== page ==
Tuesday, March 3, 2015

What Makes A Job A Great Job

There are many recruiters who will call you and say, “I have a great job for you.”  When I was in advertising as an account guy, I used to get those calls a lot.  As a recruiter, I don't say that on a recruiting call because there are many good jobs, but few that are great. 
And besides, great jobs are a relative thing and very individual; what is great for one person may be less so for someone else. However there are elements which contribute to making a job great for most people.

I have given this a lot of thought and wanted to write about the elements which distinguish the great from the merely good.  These six elements are very personal and can vary from person to person. The confluence of all these elements must be there for a job to be great.

A company, in order to qualify as great, for me, has to have a defined culture.  Everyone must be moving in the same direction.  There has to be a system of beliefs, which comes from the very top down.  It can vary by company, but a true culture is one that is defined, believed and acted upon by everyone within the company. 

I remember one advertising agency where the HR director told me that they were building their culture and had free beer on Friday afternoons in their  lounge.  Free beer does not make a culture, but it is a nice perk. Free beer can be the manifestation of a culture, but in and of itself it is not a culture.

Culture must come from the top.  And it must be lived by all employees.  It should be manifest in the work, in the attitude and in the way that people interact with each other. 

I fully recognize that what is great for one person, may not be so for another.

People are critical to the equation.  The culture could, in fact be cutthroat or it could be nice, but the people have to reflect the attributes of the culture – excellence, creativity, passion and the desire to do good work, whatever the work is.  People must exude a sense of mission for the culture and for themselves.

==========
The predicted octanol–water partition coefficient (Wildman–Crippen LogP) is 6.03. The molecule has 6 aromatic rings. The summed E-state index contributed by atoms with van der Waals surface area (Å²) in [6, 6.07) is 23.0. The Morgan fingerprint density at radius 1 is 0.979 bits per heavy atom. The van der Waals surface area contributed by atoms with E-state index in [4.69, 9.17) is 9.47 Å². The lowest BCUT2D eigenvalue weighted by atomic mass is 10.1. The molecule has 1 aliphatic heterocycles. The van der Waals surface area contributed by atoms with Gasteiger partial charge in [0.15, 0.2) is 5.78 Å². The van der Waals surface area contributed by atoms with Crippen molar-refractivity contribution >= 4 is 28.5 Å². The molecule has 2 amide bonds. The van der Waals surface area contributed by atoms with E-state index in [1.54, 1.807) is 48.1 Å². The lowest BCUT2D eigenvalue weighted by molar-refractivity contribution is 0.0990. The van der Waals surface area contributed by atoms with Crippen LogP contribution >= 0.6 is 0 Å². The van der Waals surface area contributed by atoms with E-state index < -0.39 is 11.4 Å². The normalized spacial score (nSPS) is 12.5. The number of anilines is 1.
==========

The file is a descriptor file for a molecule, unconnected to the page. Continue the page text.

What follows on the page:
I once worked at an agency which hired very bright people. I worked with three account supervisors (there were, maybe, eight at the agency) who went on to become agency presidents. I worked with art directors, writers, research people and media people who went on to become department heads and agency presidents.  It was a pleasure to work there because the people were bright, upwardly mobile and nice.

I you don't like the people, it cannot be a great job.

Of course, opportunity comes with growth.  As companies grow, their employees will have more opportunity.  But it also means a culture where people are allowed to succeed at what they do.  Failure is never an option, but the ability to try something new and not succeed is essential if there is to be opportunity.  Great cultures allow people the luxury to try to be innovative, smart and forward thinking.  People thrive in that atmosphere.

Great jobs are visible.  Visible to management, visible to the community at large.  (I recently placed a director of social media at a telecom company.  She told me that within four months of starting, her phone did not stopped ringing from recruiters, other phone companies and ad agencies.)

Having a good time is essential.  You spend more time at work than you do at home.  Work cannot be drudgery.  I once worked for a head of account management who periodically ordered pizza for everyone and who, once or twice a year, took all the available account people to the movies during lunch.  These things created a bond among everyone.  We worked hard, but we also played hard.

And the sense of fun created a cooperation among us all.  I could walk into any other account person’s office and bounce an issue or problem off of him or her.  It helped me to succeed.

The Work
It doesn’t matter what your company does –  making widgets, the law, advertising – the work has to override everything.  I recently read Fred Goldberg’s wonderful book, “The Insanity of Advertising” and he talks about being in the business for fifteen years and then going to Chiat/Day.  He discovered, for the first time, what advertising was all about.  The work came first at Chiat.

In the case of visibility, previously mentioned, the social media person received those calls because the work she is doing is great work and talked about throughout the telecom business, the social media community and the advertising business.